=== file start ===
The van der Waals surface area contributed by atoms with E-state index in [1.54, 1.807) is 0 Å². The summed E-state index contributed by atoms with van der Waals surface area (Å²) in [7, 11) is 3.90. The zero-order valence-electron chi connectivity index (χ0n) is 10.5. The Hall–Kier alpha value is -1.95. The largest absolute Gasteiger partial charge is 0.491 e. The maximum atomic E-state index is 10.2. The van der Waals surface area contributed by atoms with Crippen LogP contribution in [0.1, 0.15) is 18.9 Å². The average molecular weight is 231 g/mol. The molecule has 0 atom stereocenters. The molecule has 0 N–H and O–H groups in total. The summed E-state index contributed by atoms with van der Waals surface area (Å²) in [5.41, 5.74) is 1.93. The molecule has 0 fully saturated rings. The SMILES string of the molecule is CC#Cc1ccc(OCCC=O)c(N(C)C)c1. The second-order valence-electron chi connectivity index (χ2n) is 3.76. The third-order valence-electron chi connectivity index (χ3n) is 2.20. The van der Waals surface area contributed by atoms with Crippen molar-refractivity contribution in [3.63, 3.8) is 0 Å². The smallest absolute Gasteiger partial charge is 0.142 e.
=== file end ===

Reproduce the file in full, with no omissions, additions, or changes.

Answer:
The van der Waals surface area contributed by atoms with E-state index in [1.54, 1.807) is 0 Å². The summed E-state index contributed by atoms with van der Waals surface area (Å²) in [7, 11) is 3.90. The zero-order valence-electron chi connectivity index (χ0n) is 10.5. The Hall–Kier alpha value is -1.95. The largest absolute Gasteiger partial charge is 0.491 e. The maximum atomic E-state index is 10.2. The van der Waals surface area contributed by atoms with Crippen LogP contribution in [0.1, 0.15) is 18.9 Å². The average molecular weight is 231 g/mol. The molecule has 0 atom stereocenters. The molecule has 0 N–H and O–H groups in total. The summed E-state index contributed by atoms with van der Waals surface area (Å²) in [5.41, 5.74) is 1.93. The molecule has 0 fully saturated rings. The SMILES string of the molecule is CC#Cc1ccc(OCCC=O)c(N(C)C)c1. The second-order valence-electron chi connectivity index (χ2n) is 3.76. The third-order valence-electron chi connectivity index (χ3n) is 2.20. The van der Waals surface area contributed by atoms with Crippen molar-refractivity contribution in [3.63, 3.8) is 0 Å². The smallest absolute Gasteiger partial charge is 0.142 e.